Adina Bradeanu
Adina has researched the professional culture of the documentary studio of national-communist Romania. She is a regular contributor to Modern Times Review.

The new British doc fest BRITDOC has chosen to focus on being an industry festival, and it got off to a good start

By the time this goes to print, the extensive transcriptions of four of the masterclasses run by BRITDOC between 26 and 28 July will have already been posted on the festival website. All four–“Bad Guys and Good Journalism”, “Beyond Frontiers: Adventures in Co-production”, “I Love Archive”; and “The Avid Editing Masterclass”–make a compelling read, with other transcriptions still to come.

Making the masterclasses available to the broader documentary community is a fine way for a festival team to affirm its intention to play a role in the life of a professional community. Backed by Channel 4’s recently launched British Documentary Film Foundation and supported by More4, the new Oxford-based BRITDOC emerged this summer as a new platform for British documentary talent. At the heart of BRITDOC is the engagement with a certain isolationism of the British market and the commitment to encourage the younger British professionals to develop their projects for the international market.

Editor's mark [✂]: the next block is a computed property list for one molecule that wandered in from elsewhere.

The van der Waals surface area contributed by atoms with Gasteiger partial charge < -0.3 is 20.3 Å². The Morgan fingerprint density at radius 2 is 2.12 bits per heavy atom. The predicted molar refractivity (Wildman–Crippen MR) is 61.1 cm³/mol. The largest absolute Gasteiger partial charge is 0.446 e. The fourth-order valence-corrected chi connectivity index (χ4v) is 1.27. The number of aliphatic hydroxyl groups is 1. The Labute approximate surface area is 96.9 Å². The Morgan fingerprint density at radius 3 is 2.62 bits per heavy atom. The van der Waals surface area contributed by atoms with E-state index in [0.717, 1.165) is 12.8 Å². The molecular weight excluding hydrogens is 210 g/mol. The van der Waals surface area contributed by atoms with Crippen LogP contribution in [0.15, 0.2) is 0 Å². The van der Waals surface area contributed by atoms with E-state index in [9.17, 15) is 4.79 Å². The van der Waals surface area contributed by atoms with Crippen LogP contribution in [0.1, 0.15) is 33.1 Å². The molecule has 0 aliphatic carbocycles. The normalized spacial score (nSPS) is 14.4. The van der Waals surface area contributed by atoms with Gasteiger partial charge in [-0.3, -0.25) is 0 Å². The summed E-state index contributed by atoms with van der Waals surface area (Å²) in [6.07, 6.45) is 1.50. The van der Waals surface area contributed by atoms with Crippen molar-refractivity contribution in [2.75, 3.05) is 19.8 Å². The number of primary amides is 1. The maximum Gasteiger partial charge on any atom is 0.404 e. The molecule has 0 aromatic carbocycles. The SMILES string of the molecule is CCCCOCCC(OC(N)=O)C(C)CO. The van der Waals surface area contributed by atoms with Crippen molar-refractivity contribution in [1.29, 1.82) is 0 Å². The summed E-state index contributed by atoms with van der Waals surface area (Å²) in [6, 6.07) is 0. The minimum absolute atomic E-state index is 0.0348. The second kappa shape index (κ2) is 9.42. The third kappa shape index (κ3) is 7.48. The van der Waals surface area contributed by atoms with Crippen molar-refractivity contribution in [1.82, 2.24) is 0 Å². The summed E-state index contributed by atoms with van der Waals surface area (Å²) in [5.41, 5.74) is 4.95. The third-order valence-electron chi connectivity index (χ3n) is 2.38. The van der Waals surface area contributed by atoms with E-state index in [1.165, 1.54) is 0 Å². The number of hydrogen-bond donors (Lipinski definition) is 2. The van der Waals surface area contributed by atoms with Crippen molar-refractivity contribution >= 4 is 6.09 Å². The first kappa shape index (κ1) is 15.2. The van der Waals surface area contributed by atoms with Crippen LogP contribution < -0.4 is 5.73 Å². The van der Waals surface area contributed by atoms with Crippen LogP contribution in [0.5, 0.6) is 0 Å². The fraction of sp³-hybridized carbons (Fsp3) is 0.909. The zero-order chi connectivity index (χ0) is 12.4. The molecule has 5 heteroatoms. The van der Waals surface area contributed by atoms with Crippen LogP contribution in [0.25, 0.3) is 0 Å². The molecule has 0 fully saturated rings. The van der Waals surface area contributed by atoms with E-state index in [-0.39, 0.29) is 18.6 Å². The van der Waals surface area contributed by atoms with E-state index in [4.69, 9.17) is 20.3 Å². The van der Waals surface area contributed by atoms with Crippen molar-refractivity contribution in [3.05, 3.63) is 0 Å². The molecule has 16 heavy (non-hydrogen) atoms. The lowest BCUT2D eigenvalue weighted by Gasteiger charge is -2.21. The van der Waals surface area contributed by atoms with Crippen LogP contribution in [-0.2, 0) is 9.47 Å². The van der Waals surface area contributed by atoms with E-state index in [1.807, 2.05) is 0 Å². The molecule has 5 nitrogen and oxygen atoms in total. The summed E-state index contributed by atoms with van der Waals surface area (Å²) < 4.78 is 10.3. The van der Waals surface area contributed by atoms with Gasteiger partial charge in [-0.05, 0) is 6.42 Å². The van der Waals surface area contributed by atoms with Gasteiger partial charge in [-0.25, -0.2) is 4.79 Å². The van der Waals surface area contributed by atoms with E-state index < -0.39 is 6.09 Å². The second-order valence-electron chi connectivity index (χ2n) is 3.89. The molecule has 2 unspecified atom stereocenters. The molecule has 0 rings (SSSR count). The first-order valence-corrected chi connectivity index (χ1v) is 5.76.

In this vein, the festival started by tackling the basics through a fun presentation on effective networking, then went on to more burning issues. The emphasis at BRITDOC was on how to fund and circulate documentaries across newly emerging platforms rather than on how to make them.

One of the issues that has constantly confronted the international documentary community is that of the absorption of technological development, influencing not only documentary practice itself but also the relationship of the community with the public sphere. BRITDOC acknowledged the current, changing climate through a debate where participants were invited to discuss the state of the doc in the era of the user-generated content (UGC) in the company of representatives of MySpace and Google Video. Self-distribution, access to special interest groups on community sites, ‘house parties’ and the ability to generate word-of-mouth were tackled alongside other types of opportunities or changes recently forced upon documentary production and distribution. BRITDOC participants also tackled in detail their access to corporate finance, tax breaks and doc funding, fiction-style.

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